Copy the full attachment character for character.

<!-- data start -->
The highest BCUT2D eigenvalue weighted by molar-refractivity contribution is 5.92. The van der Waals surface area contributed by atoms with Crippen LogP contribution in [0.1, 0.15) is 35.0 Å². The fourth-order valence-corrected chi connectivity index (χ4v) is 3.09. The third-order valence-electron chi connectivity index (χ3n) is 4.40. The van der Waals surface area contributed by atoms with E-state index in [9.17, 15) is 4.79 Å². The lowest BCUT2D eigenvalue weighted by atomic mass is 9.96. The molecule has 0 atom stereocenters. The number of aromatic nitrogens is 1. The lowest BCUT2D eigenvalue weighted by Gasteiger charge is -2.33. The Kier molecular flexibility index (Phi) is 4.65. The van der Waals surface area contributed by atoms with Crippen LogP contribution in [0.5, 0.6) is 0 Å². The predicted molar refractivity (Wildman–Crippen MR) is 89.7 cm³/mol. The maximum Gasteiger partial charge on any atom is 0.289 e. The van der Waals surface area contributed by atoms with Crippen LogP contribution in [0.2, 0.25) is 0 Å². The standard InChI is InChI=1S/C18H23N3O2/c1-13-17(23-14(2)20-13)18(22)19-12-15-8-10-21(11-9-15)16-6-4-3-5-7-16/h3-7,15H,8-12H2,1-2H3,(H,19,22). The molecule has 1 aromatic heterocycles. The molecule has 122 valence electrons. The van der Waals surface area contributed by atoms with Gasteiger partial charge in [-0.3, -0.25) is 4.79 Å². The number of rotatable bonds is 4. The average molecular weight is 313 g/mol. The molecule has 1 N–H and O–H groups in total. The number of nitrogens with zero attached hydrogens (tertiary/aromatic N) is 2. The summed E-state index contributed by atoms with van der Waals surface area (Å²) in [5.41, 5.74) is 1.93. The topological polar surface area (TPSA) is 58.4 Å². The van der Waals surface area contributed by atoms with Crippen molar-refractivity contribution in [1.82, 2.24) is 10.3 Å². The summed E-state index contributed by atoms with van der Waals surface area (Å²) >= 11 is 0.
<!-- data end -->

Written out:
The highest BCUT2D eigenvalue weighted by molar-refractivity contribution is 5.92. The van der Waals surface area contributed by atoms with Crippen LogP contribution in [0.1, 0.15) is 35.0 Å². The fourth-order valence-corrected chi connectivity index (χ4v) is 3.09. The third-order valence-electron chi connectivity index (χ3n) is 4.40. The van der Waals surface area contributed by atoms with E-state index in [9.17, 15) is 4.79 Å². The lowest BCUT2D eigenvalue weighted by atomic mass is 9.96. The molecule has 0 atom stereocenters. The number of aromatic nitrogens is 1. The lowest BCUT2D eigenvalue weighted by Gasteiger charge is -2.33. The Kier molecular flexibility index (Phi) is 4.65. The van der Waals surface area contributed by atoms with Crippen LogP contribution in [0.5, 0.6) is 0 Å². The predicted molar refractivity (Wildman–Crippen MR) is 89.7 cm³/mol. The maximum Gasteiger partial charge on any atom is 0.289 e. The van der Waals surface area contributed by atoms with Crippen LogP contribution in [0.2, 0.25) is 0 Å². The standard InChI is InChI=1S/C18H23N3O2/c1-13-17(23-14(2)20-13)18(22)19-12-15-8-10-21(11-9-15)16-6-4-3-5-7-16/h3-7,15H,8-12H2,1-2H3,(H,19,22). The molecule has 1 aromatic heterocycles. The molecule has 122 valence electrons. The van der Waals surface area contributed by atoms with Gasteiger partial charge in [-0.3, -0.25) is 4.79 Å². The number of rotatable bonds is 4. The average molecular weight is 313 g/mol. The molecule has 1 N–H and O–H groups in total. The number of nitrogens with zero attached hydrogens (tertiary/aromatic N) is 2. The summed E-state index contributed by atoms with van der Waals surface area (Å²) in [5.41, 5.74) is 1.93. The topological polar surface area (TPSA) is 58.4 Å². The van der Waals surface area contributed by atoms with Crippen molar-refractivity contribution in [1.82, 2.24) is 10.3 Å². The summed E-state index contributed by atoms with van der Waals surface area (Å²) >= 11 is 0.